More than a century ago—on the same plot of ground where the Apia Samoa Temple now stands—a large, wood-frame house bustled with activity. Missionaries came and went; Church leaders and members attended meetings or socials there. It was the home of Ah Mu, a native of China whose story is largely unknown by most Church members outside of Samoa. Indeed, while references to him are sprinkled throughout historical texts and missionary journals, little substantial information is available due to Samoa’s largely oral historical tradition. Yet Ah Mu’s generosity played an important part in helping the Church establish a firm foothold in Samoa, where now about one out of every four citizens is a Latter-day Saint.
Little is known of Ah Mu’s childhood, and minor details vary in the accounts of his arrival to Western Samoa. But the basic story is this:
In approximately 1857, not far from where a British merchant marine ship was docked, a group of children played along the banks of a river in China. The children’s carefree laughter must have caught the attention of the ship’s captain and his crew, who were on shore leave, and they joined the children in their play. Soon, however, it was time for the sailors to return to their ship. Perhaps they were particularly drawn to the engaging manner of one little boy, or perhaps they somehow learned he was an orphan. Regardless, what is known is that when the sailors reboarded the ship, the little boy, approximately three years old, was with them.
Soon the boy became known as Ah Mu, which may have been an adaptation of the name of the river by which he had been found. Ah Mu spent most of his youth at sea on ships overseen by the captain who had befriended him. He was never formally educated, but as he toiled among the sea-weathered sailors he learned the value of hard work—a trait that would prove beneficial, particularly as he grew older.
When Ah Mu was in his 20s, his ship docked at Western Samoa. His eyes had beheld many exotic lands in his lifetime, but this green, fragrant country must have seemed to him a paradise. It was here he decided to put his seaman’s life behind him and build a home. Over the years he had accumulated a small amount of money, and with it he acquired a swampy parcel of land in Vaimoso. Unlike most other Asians in the area, Ah Mu was not an indentured servant but a British subject and was more or less free to do as he pleased. He built a two-story frame house on his property; his family would later live in the top story, while he would maintain a wagon-repair business below.1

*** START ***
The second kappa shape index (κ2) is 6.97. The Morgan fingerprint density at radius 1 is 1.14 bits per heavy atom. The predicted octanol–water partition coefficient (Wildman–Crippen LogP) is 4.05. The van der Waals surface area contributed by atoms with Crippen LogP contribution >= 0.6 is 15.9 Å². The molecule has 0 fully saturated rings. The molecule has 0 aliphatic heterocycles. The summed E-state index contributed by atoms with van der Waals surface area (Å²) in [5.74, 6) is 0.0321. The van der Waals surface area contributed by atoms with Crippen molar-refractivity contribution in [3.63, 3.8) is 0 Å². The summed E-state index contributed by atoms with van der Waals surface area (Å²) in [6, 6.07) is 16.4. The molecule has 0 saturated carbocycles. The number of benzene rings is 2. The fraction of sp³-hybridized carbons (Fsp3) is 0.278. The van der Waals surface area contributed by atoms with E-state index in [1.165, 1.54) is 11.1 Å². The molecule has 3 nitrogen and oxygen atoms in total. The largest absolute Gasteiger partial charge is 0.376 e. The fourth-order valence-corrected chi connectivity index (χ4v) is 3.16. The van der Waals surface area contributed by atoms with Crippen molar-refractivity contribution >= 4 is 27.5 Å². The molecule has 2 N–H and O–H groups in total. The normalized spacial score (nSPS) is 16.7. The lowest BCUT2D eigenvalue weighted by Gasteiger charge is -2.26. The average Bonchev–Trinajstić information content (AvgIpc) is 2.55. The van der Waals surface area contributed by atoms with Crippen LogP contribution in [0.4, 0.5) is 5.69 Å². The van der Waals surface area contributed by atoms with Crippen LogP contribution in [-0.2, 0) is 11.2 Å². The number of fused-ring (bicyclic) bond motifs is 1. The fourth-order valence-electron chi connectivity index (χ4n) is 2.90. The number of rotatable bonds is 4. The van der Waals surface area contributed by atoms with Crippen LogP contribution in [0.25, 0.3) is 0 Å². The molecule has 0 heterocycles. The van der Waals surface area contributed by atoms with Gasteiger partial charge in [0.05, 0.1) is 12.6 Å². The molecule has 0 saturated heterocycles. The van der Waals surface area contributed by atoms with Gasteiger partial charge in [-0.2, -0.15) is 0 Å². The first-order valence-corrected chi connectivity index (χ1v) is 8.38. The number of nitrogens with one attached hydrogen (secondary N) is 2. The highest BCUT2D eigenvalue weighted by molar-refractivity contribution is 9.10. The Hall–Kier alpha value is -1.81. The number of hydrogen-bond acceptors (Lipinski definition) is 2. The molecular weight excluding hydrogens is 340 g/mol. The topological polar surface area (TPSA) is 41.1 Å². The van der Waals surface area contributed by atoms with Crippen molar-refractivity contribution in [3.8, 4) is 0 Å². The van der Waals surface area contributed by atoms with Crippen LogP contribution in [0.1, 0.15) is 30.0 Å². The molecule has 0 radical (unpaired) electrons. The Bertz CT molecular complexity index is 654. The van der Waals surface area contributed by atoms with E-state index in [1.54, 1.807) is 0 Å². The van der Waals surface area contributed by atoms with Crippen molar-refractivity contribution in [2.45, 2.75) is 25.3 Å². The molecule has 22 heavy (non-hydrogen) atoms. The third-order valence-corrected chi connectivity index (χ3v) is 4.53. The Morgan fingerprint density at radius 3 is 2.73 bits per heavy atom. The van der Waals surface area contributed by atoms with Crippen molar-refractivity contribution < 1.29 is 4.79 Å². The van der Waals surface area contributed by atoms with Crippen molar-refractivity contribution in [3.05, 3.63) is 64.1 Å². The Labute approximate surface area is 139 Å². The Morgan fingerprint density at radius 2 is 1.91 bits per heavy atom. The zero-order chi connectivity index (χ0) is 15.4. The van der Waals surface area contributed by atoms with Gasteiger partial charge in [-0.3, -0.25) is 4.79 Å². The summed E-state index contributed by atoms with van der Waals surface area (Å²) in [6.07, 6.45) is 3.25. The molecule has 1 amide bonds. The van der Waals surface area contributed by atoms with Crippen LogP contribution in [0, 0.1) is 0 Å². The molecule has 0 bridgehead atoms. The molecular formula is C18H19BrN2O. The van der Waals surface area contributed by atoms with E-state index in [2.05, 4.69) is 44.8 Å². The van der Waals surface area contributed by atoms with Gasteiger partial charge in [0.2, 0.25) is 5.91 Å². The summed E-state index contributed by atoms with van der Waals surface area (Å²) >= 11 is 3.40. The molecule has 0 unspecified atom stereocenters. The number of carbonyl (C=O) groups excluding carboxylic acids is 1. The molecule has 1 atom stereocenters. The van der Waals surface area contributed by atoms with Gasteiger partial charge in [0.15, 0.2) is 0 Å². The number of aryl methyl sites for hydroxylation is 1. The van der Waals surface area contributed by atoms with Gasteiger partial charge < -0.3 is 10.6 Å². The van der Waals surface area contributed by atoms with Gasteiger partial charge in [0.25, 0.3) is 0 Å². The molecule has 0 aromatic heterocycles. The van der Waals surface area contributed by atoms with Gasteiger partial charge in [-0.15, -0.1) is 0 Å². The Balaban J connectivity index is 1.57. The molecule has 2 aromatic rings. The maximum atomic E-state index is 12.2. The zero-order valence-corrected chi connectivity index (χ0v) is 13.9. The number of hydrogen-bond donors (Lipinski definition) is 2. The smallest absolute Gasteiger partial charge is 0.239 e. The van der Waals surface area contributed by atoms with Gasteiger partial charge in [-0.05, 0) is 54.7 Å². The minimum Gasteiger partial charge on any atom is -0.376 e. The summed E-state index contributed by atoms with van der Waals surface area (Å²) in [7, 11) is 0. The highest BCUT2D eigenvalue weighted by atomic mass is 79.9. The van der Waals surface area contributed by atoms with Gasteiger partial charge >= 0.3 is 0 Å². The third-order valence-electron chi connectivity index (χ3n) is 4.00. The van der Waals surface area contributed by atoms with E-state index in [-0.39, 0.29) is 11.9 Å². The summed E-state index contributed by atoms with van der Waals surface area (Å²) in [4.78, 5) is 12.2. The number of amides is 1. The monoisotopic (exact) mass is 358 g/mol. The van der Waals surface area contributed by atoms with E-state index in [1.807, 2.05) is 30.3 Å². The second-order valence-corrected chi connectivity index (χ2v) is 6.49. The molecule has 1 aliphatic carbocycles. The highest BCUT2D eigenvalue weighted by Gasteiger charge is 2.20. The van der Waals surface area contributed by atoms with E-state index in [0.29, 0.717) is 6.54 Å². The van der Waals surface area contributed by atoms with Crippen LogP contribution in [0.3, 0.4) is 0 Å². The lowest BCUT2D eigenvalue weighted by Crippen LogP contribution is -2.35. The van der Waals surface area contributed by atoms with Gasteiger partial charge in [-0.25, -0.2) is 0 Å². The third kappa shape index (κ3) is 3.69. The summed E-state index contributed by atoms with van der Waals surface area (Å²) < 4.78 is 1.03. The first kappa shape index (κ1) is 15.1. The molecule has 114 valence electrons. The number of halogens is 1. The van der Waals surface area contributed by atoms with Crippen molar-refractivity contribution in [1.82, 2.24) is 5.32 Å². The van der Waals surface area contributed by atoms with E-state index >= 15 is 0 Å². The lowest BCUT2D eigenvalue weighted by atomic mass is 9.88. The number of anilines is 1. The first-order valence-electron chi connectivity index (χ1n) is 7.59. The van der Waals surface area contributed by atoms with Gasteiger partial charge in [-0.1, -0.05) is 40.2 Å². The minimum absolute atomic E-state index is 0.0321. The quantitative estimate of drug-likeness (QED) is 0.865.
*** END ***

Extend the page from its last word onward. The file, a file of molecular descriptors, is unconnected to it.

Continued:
Eventually Ah Mu married a Samoan woman named Maumau Moia, and the couple had three children, including twins who died in infancy. Maumau later decided to return to her family and home village, and Ah Mu decided to marry Tale’esea Lesa, with whom he had nine children. After she passed away, Ah Mu married Mele Moe, and they had three children.2
Always industrious, Ah Mu took on several business endeavors. His primary business was hauling freight with horses and wagons and transporting people on two-wheeled carts, similar to a modern-day taxi service. According to his grandson Percy Rivers, his business acumen “was legendary, reminding him exactly what people owed his company, even though he kept no records.”3
Christian missionaries from Tonga had first entered Samoa in 1828, about 50 years before Ah Mu settled in Vaimoso. Intrigued by Christianity, at some point Ah Mu began associating with members of the London Missionary Society (LMS).
Because it was customary for LMS members to provide food for their pastors, one Saturday Ah Mu told his oldest son, John, to take a basket of food to the local pastor and his family. John complied, riding his horse to the pastor’s fale—a traditional rounded, thatch-roofed home. When John presented the pastor with the basket, the man peered inside and then threw down the basket in disgust. “You go and tell your parents,” he said to John, “that I will not accept their offering. What do they mean by coming just on Saturday to give me food? What about Monday, Tuesday, Wednesday, Thursday, and Friday?”
John picked up the basket, got back on his horse, and returned home. When he informed his father of the pastor’s reaction, Ah Mu said, “Oh, he can’t be a man of God to do a thing like that.” Not long afterward Ah Mu decided to investigate a church that was fairly new to the area: The Church of Jesus Christ of Latter-day Saints.4